The study was approved by ethical committees of the 3 participating institutions. All participants gave informed consent and were above 18 years of age.
Patients were asked to complete the Posttraumatic Diagnostic Scale (PDS) and the Symptom Check List-90, revised version (SCL-90-R). The questionnaire also included items related to sociodemographic variables such as age, sex, marital status, education level, and employment. The PDS is a 49-item self-report instrument for the assessment of PTSD (15). The items correspond to A-F DSM-IV criteria (16) and patients who meet all 6 criteria are likely to have the diagnosis. Criterion A1 is covered by a checklist of 12 traumatic events. When completing the subsequent sections including criterion A2, B (5 re-experiencing symptoms), C (7 avoidance symptoms), and D (5 arousal symptoms), individuals with more than one trauma are asked to refer to the most distressing event. The frequency of each of the 17 symptoms in the past month is rated on a 4-point scale. Additionally, the scale assesses duration of PTSD and the subsequent impairment in different life areas, and quantifies the symptom severity by summing up the individual’s responses corresponding to the PTSD symptom clusters of intrusions, avoidance, and arousal.
SCL-90-R is a 90-item self-report clinical rating scale widely used to measure current psychopathology (17). In addition to a global rating (Global Severity Index, GSI), it comprises 9 subscales: somatization, obsessive compulsion, interpersonal sensitivity, depression, anxiety, anger-hostility, phobic anxiety, paranoid ideation, and psychoticism. The reliability and validity of the German version of the SCL-90-R is similar to the original version (18).
The data analyses were performed using the SPSS, version 11.5 (SPSS Inc., Chicago, IL, USA). We used χ2 tests and multivariate analyses of variance (MANOVA). Finally, to assess the impact of war trauma and PTSD on the general psychopathological distress, we performed a linear regression with the GSI of the SCL-90 as the dependent variable. Significance level was established at P<0.05.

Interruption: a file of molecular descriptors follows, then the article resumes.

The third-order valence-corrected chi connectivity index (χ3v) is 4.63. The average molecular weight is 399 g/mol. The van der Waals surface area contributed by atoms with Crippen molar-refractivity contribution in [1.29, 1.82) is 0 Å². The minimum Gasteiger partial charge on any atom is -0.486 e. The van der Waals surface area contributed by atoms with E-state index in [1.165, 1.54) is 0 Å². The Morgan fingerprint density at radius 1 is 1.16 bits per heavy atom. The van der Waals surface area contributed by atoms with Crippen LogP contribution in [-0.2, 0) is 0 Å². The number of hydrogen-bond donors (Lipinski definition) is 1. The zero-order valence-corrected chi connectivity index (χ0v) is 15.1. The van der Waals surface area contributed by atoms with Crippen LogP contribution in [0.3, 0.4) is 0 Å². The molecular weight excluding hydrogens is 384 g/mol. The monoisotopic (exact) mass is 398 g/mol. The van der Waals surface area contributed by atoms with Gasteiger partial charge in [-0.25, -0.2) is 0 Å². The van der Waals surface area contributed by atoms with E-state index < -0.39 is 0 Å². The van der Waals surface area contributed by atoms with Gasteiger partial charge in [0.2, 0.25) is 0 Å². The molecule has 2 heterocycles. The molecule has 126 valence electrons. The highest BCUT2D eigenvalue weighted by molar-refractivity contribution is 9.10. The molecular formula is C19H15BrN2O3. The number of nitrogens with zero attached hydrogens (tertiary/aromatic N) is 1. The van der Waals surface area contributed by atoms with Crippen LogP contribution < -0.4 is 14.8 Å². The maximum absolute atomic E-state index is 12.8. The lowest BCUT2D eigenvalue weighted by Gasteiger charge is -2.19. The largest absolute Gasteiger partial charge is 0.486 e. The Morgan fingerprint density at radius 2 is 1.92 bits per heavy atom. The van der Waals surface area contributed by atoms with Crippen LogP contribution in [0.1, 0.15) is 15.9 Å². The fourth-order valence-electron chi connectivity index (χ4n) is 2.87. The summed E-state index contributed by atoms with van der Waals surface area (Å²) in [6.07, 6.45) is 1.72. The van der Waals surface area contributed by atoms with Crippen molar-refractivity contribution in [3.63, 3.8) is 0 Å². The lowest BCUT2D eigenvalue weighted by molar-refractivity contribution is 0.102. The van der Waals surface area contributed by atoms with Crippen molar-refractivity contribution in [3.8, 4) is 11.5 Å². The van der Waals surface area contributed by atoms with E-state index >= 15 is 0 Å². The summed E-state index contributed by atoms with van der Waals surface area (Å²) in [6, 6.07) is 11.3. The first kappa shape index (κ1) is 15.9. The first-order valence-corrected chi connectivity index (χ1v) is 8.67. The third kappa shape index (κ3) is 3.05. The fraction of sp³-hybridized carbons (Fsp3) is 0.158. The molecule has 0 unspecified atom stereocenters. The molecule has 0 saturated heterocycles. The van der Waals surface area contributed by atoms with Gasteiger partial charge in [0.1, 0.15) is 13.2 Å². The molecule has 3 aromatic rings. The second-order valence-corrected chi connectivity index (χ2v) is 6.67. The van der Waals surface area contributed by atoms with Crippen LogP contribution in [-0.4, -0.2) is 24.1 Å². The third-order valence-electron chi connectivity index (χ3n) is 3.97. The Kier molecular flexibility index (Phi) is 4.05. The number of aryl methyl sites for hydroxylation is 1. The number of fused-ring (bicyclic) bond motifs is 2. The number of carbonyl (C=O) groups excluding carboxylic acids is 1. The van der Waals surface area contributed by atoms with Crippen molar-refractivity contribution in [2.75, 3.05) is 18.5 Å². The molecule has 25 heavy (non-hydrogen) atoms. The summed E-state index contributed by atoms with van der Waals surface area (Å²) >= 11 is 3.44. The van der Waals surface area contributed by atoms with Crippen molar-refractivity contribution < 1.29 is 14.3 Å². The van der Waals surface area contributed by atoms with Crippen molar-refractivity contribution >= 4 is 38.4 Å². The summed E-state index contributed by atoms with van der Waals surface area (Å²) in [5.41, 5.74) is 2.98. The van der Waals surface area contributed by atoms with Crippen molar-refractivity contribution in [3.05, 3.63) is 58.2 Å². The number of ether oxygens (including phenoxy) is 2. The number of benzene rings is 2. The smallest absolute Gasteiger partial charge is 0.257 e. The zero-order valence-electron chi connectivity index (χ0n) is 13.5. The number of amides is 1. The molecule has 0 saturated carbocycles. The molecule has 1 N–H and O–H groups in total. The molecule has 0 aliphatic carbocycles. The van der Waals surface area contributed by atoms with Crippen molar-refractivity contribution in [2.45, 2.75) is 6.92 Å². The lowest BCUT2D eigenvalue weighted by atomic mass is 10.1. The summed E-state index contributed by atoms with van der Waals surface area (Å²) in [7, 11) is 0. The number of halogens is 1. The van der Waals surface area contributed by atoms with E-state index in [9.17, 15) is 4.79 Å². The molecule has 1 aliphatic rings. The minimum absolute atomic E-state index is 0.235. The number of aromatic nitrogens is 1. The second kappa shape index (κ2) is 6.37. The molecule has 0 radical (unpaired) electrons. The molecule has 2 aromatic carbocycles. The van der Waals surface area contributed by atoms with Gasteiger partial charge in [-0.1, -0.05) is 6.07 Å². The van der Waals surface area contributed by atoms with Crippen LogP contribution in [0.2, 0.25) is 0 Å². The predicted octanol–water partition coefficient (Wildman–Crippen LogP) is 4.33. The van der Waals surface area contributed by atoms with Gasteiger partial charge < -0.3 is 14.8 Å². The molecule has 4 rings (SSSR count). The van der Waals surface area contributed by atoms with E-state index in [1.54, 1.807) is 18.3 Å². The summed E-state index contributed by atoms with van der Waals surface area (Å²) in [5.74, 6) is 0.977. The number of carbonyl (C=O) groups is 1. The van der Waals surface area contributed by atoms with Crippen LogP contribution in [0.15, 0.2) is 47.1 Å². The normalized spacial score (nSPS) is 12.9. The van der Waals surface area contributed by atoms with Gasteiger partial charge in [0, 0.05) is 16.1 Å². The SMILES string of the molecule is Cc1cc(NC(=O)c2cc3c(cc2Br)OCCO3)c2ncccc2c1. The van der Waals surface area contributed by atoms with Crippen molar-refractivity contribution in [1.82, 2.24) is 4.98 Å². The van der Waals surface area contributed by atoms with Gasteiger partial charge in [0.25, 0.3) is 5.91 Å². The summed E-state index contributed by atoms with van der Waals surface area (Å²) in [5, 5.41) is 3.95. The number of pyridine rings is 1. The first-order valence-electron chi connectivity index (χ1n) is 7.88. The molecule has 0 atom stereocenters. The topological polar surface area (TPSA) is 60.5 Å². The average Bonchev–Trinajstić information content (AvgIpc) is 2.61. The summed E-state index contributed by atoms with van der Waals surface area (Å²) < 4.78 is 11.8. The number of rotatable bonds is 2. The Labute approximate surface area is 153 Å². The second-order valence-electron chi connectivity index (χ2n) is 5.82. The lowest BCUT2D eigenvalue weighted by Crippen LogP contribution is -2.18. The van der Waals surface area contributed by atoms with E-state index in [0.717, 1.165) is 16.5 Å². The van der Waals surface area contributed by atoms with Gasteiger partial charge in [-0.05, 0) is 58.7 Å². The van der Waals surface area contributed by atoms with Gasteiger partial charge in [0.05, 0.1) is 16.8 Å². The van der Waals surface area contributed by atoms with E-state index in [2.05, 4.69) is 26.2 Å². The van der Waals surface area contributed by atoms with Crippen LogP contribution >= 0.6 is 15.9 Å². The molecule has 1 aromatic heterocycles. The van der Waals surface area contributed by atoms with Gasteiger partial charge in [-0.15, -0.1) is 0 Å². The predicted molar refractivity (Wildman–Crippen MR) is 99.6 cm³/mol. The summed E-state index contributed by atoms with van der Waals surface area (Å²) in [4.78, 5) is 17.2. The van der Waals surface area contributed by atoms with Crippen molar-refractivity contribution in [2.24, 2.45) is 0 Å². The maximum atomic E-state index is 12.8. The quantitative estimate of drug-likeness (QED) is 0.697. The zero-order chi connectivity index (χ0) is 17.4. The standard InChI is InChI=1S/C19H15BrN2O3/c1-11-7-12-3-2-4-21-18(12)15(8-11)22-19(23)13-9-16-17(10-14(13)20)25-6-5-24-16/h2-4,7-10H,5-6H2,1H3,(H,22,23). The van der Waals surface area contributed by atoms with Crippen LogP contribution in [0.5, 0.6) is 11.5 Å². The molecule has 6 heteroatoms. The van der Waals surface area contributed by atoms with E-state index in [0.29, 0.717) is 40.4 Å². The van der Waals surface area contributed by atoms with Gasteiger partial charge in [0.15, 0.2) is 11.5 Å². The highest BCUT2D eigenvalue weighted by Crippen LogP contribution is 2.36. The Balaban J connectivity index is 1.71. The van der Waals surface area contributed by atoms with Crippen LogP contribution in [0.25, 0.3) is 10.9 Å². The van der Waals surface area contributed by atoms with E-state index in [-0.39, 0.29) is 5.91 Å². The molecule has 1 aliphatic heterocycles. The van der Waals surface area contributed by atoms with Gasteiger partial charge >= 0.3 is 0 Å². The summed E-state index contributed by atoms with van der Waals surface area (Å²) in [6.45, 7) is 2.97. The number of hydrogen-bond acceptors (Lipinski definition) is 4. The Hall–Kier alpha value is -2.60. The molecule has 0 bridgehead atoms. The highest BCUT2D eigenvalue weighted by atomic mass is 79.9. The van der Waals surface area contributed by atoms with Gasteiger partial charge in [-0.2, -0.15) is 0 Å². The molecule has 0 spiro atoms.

A total of 82 Croatian patients (93.3%) and 74 German patients (84.1%) reported having experienced at least one lifetime trauma (Figure 1). Croatian patients reported significantly more traumatic events in the categories of war trauma, physical assault, and natural disaster. Sixty four Croatian patients (78.0% of those who reported having experienced at least one traumatic event) and 5 German patients (6.8%) reported having experienced war trauma and the difference was highly significant (64/82 vs 5/74, χ21=77.142, P<0.001). German patients more frequently experienced sexual assaults in the family, sexual abuse, and imprisonment, but the differences did not reach statistical significance.
According to the Posttraumatic Diagnostic Scale, 55 Croatian patients (61.8%) and 27 German patients (30.4%) met the DSM-IV criteria for PTSD (55/89 vs 27/89, χ21=17.73, P<0.001). Based on these results, we decided to explore this issue in more depth and assigned the patients to the following groups: 1) participants without PTSD only (n=96) and 2) the whole sample of 178 patients. There were significant national differences between the two groups with respect to the GSI as a global marker of psychopathological distress (SCL-90-R). Among the participants without PTSD, we found no significant difference between Croatian and German patients. However, looking at the whole sample, we found that Croatian patients suffered from a higher level of psychopathological distress as they scored significantly higher at all SCL-90-R subscales (P<0.001). Moreover, Croatian patients with PTSD had significantly higher psychopathological distress score measured by the GSI than German PTSD patients (P<0.001).
To explore whether or not war trauma and PTSD were associated with the symptom severity, we performed a linear regression analysis with the GSI of the SCL-90-R as dependent variable, and sex, diagnosis, age, war trauma, and PTSD as independent variables. War trauma, PTSD, and diagnosis predicted general psychopathological distress (Table 2).
Our study showed that Croatian patients with severe mental illness reported significantly more traumatic events (with war, natural disasters, and physical assaults being the top 3) and suffered from more PTSD symptoms. Also, Croatian patients with PTSD suffered from greater psychopathological distress than German patients with PTSD.